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12.09.2004

A Pean to Luigi Veronelli, Wine Critic

I have a soft place in my heart for Roberto and the guys down at a little strip mall wine store in Santa Monica, California called Wine Expo. I stumbled on them one day on the way to a friend's house (I was in need of a bottle to bring) and quickly discovered that I had ended up at one of the best wine shops in LA and probably one of the single best Italian wine purveyors in the country if not the hemisphere. These guys know Italian wines like none other, and their newsletter is always at turns cracking me up and inspiring me to write with passion.

Recently Roberto mourned the passing of an Italian wine critic in said newsletter, and the quote from the critic as well as Roberto's heartfelt eulogy-of-sorts made get misty eyed. I reproduce it here for your benefit and education:

Finally, it is with great sadness that we recognize the passing of one of our greatest influences in the way we think about wine, Luigi Veronelli the dean of Italian wine scribes (poets, prophets?), who died Monday [November 29th, 2004] at 78 years of age. Some of you will remember this Rant-a-Torial from days gone by:

An opposing viewpoint (to some childishly simplistic wine as fruit juice compote fantasy of Luca Maroni, ed.) comes from Luigi Veronelli who submits what he says is an "extract" from a proposed book on the very subject that has been rejected by publishers with no vision or courage:

"to be great a wine must recount ad infinitum 'the earth, the earth, the earth, the earth, the earth, the earth, the earth, the earth, the earth, the earth, the earth, the earth, the earth, the earth, the earth, the earth, the earth, the earth, the earth, the earth, the earth, the earth, the earth, the earth, the earth, the earth, the earth, the earth, the earth, the earth, the earth, the earth,the earth, the earth, the earth, the earth, the earth, the earth, the earth, the earth, the earth, the earth, the earth, the earth, the earth, the earth, the earth, the earth, the earth, the earth, the earth, the earth, the earth, the earth, the earth, the earth...'"

This actually repeats for an entire page but you get his point: While there is a great deal of pleasure to be obtained from things like dark chocolate, truffles, wasabi, smoked blood sausage, really strong espresso and bleu cheeses (not to mention Henry Miller novels, Kurosawa films and Charles Mingus or Thelonius Monk tunes), much of the point of these is the juxtaposition and contrast of familiar, "pleasant" sensations with bitter, smoky, earthy, musky, discordant and even shocking elements. In short, real life encapsulated as is: cinema (or vinema or musica) verité that communicates a sense of time, place and culture on a visceral, even animal level. We have found that the most popular wines in our store are the ones that 80% of you LOVE and the other 20% HATE with no middle ground, an indication that they have real personality and a distinct point of view instead of pandering to a "universal taste".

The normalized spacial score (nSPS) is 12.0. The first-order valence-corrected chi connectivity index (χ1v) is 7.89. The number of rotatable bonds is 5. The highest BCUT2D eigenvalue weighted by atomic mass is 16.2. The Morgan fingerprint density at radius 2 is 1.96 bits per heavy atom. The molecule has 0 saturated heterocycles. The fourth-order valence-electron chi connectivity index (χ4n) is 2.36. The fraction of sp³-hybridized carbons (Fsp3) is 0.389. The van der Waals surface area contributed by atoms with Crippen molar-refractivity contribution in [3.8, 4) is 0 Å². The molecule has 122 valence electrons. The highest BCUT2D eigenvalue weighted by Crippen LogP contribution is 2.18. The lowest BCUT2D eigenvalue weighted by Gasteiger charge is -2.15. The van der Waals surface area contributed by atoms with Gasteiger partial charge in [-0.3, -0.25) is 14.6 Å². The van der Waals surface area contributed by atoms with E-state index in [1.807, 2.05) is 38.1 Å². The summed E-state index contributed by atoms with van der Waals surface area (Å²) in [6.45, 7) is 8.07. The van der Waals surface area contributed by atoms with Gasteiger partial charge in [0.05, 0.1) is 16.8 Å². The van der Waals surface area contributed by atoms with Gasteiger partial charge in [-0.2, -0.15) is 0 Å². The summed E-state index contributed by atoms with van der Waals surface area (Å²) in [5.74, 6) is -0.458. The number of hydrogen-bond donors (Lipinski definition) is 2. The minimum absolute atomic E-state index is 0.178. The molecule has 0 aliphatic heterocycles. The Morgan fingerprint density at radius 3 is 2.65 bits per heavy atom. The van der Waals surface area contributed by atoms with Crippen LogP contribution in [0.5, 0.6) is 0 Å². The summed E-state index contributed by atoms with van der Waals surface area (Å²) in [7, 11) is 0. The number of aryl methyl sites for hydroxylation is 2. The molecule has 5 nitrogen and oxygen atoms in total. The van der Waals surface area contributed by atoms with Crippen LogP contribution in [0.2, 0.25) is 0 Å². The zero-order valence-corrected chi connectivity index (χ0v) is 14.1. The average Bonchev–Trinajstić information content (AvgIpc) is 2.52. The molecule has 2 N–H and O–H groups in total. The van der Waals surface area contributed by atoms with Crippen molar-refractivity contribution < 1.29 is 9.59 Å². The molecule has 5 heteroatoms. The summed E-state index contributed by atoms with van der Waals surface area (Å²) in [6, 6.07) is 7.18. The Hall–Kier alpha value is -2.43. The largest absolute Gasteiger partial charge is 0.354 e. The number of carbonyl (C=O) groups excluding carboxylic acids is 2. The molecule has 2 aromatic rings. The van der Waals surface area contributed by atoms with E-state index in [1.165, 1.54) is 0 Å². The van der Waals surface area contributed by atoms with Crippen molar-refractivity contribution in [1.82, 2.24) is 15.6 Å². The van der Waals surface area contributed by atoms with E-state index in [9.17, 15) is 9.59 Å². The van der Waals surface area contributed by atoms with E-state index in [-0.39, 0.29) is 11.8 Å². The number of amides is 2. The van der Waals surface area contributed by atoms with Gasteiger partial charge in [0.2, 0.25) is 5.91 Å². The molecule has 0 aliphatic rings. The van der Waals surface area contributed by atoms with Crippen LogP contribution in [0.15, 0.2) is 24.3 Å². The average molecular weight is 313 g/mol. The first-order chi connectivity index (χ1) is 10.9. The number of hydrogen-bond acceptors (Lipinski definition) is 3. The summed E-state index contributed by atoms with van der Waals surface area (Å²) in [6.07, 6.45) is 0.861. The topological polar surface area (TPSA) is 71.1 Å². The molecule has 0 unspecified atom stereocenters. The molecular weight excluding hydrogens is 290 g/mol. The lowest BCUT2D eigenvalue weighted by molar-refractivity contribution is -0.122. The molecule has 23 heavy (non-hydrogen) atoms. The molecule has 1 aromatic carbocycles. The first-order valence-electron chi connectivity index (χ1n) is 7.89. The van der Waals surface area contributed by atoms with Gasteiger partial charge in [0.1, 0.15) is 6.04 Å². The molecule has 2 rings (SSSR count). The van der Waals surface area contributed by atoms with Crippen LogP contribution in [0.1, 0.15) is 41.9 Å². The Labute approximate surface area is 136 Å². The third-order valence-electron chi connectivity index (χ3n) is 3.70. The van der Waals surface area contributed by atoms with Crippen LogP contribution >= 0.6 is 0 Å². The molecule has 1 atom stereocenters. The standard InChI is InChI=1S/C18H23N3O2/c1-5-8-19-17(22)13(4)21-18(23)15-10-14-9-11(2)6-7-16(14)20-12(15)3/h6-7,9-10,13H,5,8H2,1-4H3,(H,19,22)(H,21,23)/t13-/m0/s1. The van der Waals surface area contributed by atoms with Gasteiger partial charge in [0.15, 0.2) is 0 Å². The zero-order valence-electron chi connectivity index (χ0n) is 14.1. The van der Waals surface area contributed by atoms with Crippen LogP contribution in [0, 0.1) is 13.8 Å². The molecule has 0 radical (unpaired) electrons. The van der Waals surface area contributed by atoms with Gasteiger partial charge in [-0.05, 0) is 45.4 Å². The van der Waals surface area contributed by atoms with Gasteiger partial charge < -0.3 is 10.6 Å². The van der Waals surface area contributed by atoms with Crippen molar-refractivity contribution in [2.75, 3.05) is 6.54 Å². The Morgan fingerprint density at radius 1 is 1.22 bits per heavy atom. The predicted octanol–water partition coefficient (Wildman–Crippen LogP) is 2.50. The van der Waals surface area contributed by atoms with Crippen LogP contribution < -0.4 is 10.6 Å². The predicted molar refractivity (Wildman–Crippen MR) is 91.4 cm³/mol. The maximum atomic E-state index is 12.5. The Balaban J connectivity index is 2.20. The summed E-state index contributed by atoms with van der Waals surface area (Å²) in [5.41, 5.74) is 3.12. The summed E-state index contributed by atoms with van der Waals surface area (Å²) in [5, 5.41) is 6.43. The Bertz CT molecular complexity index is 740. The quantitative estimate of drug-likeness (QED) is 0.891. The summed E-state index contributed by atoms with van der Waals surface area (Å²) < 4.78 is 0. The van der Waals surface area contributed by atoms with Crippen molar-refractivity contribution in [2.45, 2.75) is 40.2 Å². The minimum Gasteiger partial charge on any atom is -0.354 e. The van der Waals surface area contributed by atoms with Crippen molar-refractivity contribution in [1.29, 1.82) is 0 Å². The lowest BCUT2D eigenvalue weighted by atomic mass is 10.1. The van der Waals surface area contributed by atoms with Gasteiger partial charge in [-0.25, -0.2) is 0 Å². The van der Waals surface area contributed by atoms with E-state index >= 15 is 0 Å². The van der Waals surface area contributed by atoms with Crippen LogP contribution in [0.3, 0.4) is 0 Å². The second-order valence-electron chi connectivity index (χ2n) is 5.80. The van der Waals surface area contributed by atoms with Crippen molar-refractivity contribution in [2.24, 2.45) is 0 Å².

I don't know what to say after that, other than whenever I re-read this paragraph I get all tingly and want to sing the chorus to Handel's Messiah. If only all of our wine critics and retailers were so honest and passionate.

Veronelli was to Italy as Robert Parker is to the USA -- If you could go by major international newspapers you would think his full legal name was Luigi Veronelli, Italy's Leading Food and Wine Critic. The man was simply a Titan of the industry there, and will be missed.

For those interested in perhaps less spirited but equally appreciative remembrances:

Jancis Robinson on Veronelli.

Decanter Magazine on Veronelli.

Farewell Luigi.

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The Oxford Companion to Wine by Jancis Robinson Wine Grapes The World Atlas of Wine by Hugh Johnson to cork or not to cork by George Taber reading between the vines by Terry Theise adventures on the wine route by Kermit Lynch Love By the Glass by Dorothy Gaiter & John Brecher Noble Rot by William Echikson The Science of Wine by Jamie Goode The Judgement of Paris by George Taber The Wine Bible by Karen MacNeil The Botanist and the Vintner by Christy Campbell The Emperor of Wine by Elin McCoy The Taste of Wine by Emile Peynaud